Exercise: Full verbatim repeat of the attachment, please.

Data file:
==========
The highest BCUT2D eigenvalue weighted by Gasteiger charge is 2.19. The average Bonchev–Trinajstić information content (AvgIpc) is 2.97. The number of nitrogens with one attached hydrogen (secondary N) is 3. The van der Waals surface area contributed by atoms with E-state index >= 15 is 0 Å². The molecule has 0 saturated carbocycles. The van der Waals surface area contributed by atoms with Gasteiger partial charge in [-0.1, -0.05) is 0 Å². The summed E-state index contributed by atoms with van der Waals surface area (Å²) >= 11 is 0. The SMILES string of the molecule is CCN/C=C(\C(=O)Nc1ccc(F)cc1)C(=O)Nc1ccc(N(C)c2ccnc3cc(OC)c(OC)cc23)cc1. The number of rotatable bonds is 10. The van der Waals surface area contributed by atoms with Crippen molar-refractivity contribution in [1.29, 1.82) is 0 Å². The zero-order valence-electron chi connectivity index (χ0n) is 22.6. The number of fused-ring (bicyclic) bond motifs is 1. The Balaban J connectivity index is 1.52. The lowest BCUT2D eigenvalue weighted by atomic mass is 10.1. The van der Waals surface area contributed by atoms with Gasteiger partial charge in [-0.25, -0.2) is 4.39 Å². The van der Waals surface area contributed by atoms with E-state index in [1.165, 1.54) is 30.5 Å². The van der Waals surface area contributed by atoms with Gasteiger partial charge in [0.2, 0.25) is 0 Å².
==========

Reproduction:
The highest BCUT2D eigenvalue weighted by Gasteiger charge is 2.19. The average Bonchev–Trinajstić information content (AvgIpc) is 2.97. The number of nitrogens with one attached hydrogen (secondary N) is 3. The van der Waals surface area contributed by atoms with E-state index >= 15 is 0 Å². The molecule has 0 saturated carbocycles. The van der Waals surface area contributed by atoms with Gasteiger partial charge in [-0.1, -0.05) is 0 Å². The summed E-state index contributed by atoms with van der Waals surface area (Å²) >= 11 is 0. The SMILES string of the molecule is CCN/C=C(\C(=O)Nc1ccc(F)cc1)C(=O)Nc1ccc(N(C)c2ccnc3cc(OC)c(OC)cc23)cc1. The number of rotatable bonds is 10. The van der Waals surface area contributed by atoms with Crippen molar-refractivity contribution in [1.29, 1.82) is 0 Å². The zero-order valence-electron chi connectivity index (χ0n) is 22.6. The number of fused-ring (bicyclic) bond motifs is 1. The Balaban J connectivity index is 1.52. The lowest BCUT2D eigenvalue weighted by atomic mass is 10.1. The van der Waals surface area contributed by atoms with Gasteiger partial charge in [-0.25, -0.2) is 4.39 Å². The van der Waals surface area contributed by atoms with E-state index in [1.165, 1.54) is 30.5 Å². The van der Waals surface area contributed by atoms with Gasteiger partial charge in [0.2, 0.25) is 0 Å².